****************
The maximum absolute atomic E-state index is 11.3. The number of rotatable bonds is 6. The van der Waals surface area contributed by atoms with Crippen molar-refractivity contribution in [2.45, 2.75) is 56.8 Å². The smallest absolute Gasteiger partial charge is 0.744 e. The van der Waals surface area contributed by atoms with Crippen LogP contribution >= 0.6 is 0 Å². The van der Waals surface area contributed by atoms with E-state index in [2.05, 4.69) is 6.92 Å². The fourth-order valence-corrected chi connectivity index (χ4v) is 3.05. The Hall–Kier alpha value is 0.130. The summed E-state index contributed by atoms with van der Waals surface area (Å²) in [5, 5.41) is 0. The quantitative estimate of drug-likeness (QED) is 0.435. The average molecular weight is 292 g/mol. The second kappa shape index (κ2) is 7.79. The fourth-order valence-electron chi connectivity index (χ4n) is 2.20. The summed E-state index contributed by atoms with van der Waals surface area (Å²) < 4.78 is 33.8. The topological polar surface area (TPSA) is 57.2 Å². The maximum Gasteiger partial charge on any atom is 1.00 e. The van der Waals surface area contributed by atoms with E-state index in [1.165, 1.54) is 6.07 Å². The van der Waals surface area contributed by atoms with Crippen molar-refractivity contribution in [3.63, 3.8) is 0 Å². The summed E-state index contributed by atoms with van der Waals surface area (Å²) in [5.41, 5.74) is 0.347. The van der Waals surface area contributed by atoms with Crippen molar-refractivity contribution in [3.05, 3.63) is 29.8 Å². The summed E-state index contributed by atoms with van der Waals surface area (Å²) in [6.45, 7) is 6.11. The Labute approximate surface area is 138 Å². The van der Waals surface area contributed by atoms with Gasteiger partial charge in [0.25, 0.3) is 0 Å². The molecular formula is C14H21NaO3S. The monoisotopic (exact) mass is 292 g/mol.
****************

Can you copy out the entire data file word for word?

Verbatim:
The maximum absolute atomic E-state index is 11.3. The number of rotatable bonds is 6. The van der Waals surface area contributed by atoms with Crippen molar-refractivity contribution in [2.45, 2.75) is 56.8 Å². The smallest absolute Gasteiger partial charge is 0.744 e. The van der Waals surface area contributed by atoms with Crippen LogP contribution >= 0.6 is 0 Å². The van der Waals surface area contributed by atoms with E-state index in [2.05, 4.69) is 6.92 Å². The fourth-order valence-corrected chi connectivity index (χ4v) is 3.05. The Hall–Kier alpha value is 0.130. The summed E-state index contributed by atoms with van der Waals surface area (Å²) in [5, 5.41) is 0. The quantitative estimate of drug-likeness (QED) is 0.435. The average molecular weight is 292 g/mol. The second kappa shape index (κ2) is 7.79. The fourth-order valence-electron chi connectivity index (χ4n) is 2.20. The summed E-state index contributed by atoms with van der Waals surface area (Å²) < 4.78 is 33.8. The topological polar surface area (TPSA) is 57.2 Å². The maximum Gasteiger partial charge on any atom is 1.00 e. The van der Waals surface area contributed by atoms with E-state index in [1.165, 1.54) is 6.07 Å². The van der Waals surface area contributed by atoms with Crippen molar-refractivity contribution in [3.63, 3.8) is 0 Å². The summed E-state index contributed by atoms with van der Waals surface area (Å²) in [5.41, 5.74) is 0.347. The van der Waals surface area contributed by atoms with Crippen molar-refractivity contribution in [3.05, 3.63) is 29.8 Å². The summed E-state index contributed by atoms with van der Waals surface area (Å²) in [6.45, 7) is 6.11. The Labute approximate surface area is 138 Å². The van der Waals surface area contributed by atoms with Gasteiger partial charge in [0.25, 0.3) is 0 Å². The molecular formula is C14H21NaO3S. The monoisotopic (exact) mass is 292 g/mol.